13 February 2012

Urbanization in Africa

Sean Fox, a cities expert at the LSE has a great new post up at the Africa@LSE Blog discussing how incorrect analysis has been leading to poor policy for years.

The popular mental model is that there is massive rural-urban migration in search of jobs.
"Since the mid-1970s, African governments have increasingly adopted policies designed to inhibit or discourage people from moving into urban areas. Today, approximately 80% of African countries have policies in place to prevent rural-urban migration. At the same time, international development organisations increasingly withdrew support for urban development initiatives in favour of rural development projects, often justified by the argument (among others) that improving standards of living in rural areas will help to mitigate the growth of urban poverty."
The trouble is, most urban population growth is actually just natural growth. And the rural-urban migration that does exist is driven by a range of factors, not just jobs, such as a "desire to escape age or gender discrimination in their communities, to find a wife or husband, to seek adventure in the “bright lights” of the big city, or to escape rural serfdom."

Which is actually pretty clear when you just look at the data. This is rural and urban population growth in Africa since the 1960s, based on the World Development Indicators (chart stolen from Ian MacAuslan). Cities are growing fast, but so are rural populations. 

And the last word from Sean;
"Simply put, the rapid growth of Africa’s urban population is being driven primarily by rapid population growth in urban areas, not rural-urban migration ... For those interested in easing demographic pressure in urban areas, the only humane policy option is to try to reduce population growth by promoting fertility decline through voluntary family planning initiatives. And for those interested in promoting economic development in the region, investment in urban areas should be top of the policy agenda."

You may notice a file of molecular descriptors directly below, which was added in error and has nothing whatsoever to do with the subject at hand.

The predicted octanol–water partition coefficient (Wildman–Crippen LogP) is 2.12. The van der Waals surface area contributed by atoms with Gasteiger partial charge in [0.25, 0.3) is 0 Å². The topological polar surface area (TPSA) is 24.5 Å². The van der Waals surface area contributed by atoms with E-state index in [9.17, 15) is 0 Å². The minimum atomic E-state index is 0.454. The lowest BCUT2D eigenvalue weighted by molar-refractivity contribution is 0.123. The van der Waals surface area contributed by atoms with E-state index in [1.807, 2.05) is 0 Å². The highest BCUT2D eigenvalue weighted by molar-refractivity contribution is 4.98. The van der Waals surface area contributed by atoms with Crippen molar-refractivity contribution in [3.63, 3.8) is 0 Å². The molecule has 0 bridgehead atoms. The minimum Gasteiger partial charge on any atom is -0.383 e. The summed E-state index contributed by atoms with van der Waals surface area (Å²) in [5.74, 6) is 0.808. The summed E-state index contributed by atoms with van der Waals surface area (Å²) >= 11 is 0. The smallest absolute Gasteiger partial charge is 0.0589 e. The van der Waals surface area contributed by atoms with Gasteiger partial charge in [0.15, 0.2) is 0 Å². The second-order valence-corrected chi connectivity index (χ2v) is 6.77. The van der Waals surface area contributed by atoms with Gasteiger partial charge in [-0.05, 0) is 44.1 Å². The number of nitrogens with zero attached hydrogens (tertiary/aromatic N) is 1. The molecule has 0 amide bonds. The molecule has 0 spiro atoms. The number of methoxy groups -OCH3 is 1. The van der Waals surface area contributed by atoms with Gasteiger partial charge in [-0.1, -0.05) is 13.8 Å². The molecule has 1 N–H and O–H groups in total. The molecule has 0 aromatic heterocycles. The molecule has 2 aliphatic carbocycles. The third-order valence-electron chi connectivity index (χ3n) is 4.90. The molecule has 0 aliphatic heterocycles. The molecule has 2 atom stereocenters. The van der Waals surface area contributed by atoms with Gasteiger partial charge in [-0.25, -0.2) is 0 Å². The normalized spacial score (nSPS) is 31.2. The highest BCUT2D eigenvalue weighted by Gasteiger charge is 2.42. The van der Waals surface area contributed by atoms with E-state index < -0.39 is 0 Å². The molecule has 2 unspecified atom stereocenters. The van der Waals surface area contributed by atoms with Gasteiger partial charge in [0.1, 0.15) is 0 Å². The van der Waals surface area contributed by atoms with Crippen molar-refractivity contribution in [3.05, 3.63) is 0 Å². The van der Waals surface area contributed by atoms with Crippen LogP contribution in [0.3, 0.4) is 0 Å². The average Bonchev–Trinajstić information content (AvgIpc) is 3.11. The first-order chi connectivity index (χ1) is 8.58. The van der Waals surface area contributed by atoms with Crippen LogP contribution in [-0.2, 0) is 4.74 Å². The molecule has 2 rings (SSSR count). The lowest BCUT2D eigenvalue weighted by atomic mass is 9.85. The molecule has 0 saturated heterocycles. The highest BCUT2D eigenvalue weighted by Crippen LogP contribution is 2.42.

Read the whole thing here


Matt said...

Uh, I've just glanced at both the post and the paper, and I'm unconvinced. Why? Not really any data on either migration rates or even on urban/rural fertility rates is presented, which you would sort of need to make this argument. 
That graph doesn't reject the urban rural hypothesis at all - you could have high levels of fertility in rural areas, with large numbers of people leaving for urban areas, but not enough to prevent growth in rural areas. Finally - if migration wasn't a large factor in the growth of urban areas, we'd see a lot less ethnic heterogeneity than we do. Dar es Salaam's ethnolinguistic fractionalisation index is .9, where in some rural areas it can be as low as 0. This *cannot* happen without lots of migration, unless you're lucky enough to get that mix of people from the birth of the city.

Sean said...

Hi Matt, thanks for your comments. A few points in rebuttal. First, due to data deficits, it is virtually impossible to accurately calculate migration rates directly by comparing rural and urban mortality and fertility rates (which together determine population growth rates). However, we can infer the trends using urbanization and population growth data. What the table in the post shows is that urbanization, which refers to the ratio of urban to rural populations, is changing at a persistent but moderate pace. Urbanization is fundamentally driven by rural-urban migration. However, urban population growth in the region is exceptionally fast. How can this be? The logical conclusion, supported by multiple empirical studies, is that well over 50% of the population growth in urban areas is generated within cities. Second, your comment about Dar es Salaam is a good one, but it is misleading to compare the population growth trends of individual cities with national trends. Certain cities, especially capital cities in Africa, receive a very disproportionate share of rural-urban migration. If we look only at these cities, then obviously rural-urban migration plays a much more significant role. But most of Africa’s urban population growth today is taking place in small and medium sized settlements. And, incidentally, Dar es Salaam has been an unusually cosmopolitan city since its birth in the late 19th century due to the fact that it was a colonial creation—i.e. there was essentially no ‘indigenous’ urban population in Dar prior to German occupation so it was populated by migrants from across the territory. For a bit of Dar history, see: http://www2.lse.ac.uk/internationalDevelopment/research/crisisStates/Publications/wpPhase2/wp35.aspx